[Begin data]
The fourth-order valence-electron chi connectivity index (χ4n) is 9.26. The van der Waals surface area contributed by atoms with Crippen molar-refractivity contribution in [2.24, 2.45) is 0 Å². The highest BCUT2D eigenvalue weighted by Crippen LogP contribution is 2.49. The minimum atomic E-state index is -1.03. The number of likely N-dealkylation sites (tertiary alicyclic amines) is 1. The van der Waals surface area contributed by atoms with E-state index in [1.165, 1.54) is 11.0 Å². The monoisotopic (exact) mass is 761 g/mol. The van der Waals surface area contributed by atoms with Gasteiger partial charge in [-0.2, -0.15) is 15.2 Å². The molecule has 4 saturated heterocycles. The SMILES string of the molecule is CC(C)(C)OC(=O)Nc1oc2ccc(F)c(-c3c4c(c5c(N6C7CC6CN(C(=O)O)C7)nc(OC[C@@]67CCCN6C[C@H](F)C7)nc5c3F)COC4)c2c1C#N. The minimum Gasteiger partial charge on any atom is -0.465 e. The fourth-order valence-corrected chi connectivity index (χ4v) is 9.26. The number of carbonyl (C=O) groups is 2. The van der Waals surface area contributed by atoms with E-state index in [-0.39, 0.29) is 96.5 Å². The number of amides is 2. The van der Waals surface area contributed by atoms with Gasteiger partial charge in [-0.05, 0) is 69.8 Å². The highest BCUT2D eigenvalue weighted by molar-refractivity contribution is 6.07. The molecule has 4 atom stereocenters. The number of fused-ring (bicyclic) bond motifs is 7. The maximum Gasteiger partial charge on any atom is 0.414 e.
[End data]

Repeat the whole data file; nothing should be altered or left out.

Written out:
The fourth-order valence-electron chi connectivity index (χ4n) is 9.26. The van der Waals surface area contributed by atoms with Crippen molar-refractivity contribution in [2.24, 2.45) is 0 Å². The highest BCUT2D eigenvalue weighted by Crippen LogP contribution is 2.49. The minimum atomic E-state index is -1.03. The number of likely N-dealkylation sites (tertiary alicyclic amines) is 1. The van der Waals surface area contributed by atoms with E-state index in [1.165, 1.54) is 11.0 Å². The monoisotopic (exact) mass is 761 g/mol. The van der Waals surface area contributed by atoms with Gasteiger partial charge in [-0.2, -0.15) is 15.2 Å². The molecule has 4 saturated heterocycles. The SMILES string of the molecule is CC(C)(C)OC(=O)Nc1oc2ccc(F)c(-c3c4c(c5c(N6C7CC6CN(C(=O)O)C7)nc(OC[C@@]67CCCN6C[C@H](F)C7)nc5c3F)COC4)c2c1C#N. The minimum Gasteiger partial charge on any atom is -0.465 e. The fourth-order valence-corrected chi connectivity index (χ4v) is 9.26. The number of carbonyl (C=O) groups is 2. The van der Waals surface area contributed by atoms with E-state index in [-0.39, 0.29) is 96.5 Å². The number of amides is 2. The van der Waals surface area contributed by atoms with Gasteiger partial charge in [-0.05, 0) is 69.8 Å². The highest BCUT2D eigenvalue weighted by molar-refractivity contribution is 6.07. The molecule has 4 atom stereocenters. The number of fused-ring (bicyclic) bond motifs is 7. The maximum Gasteiger partial charge on any atom is 0.414 e.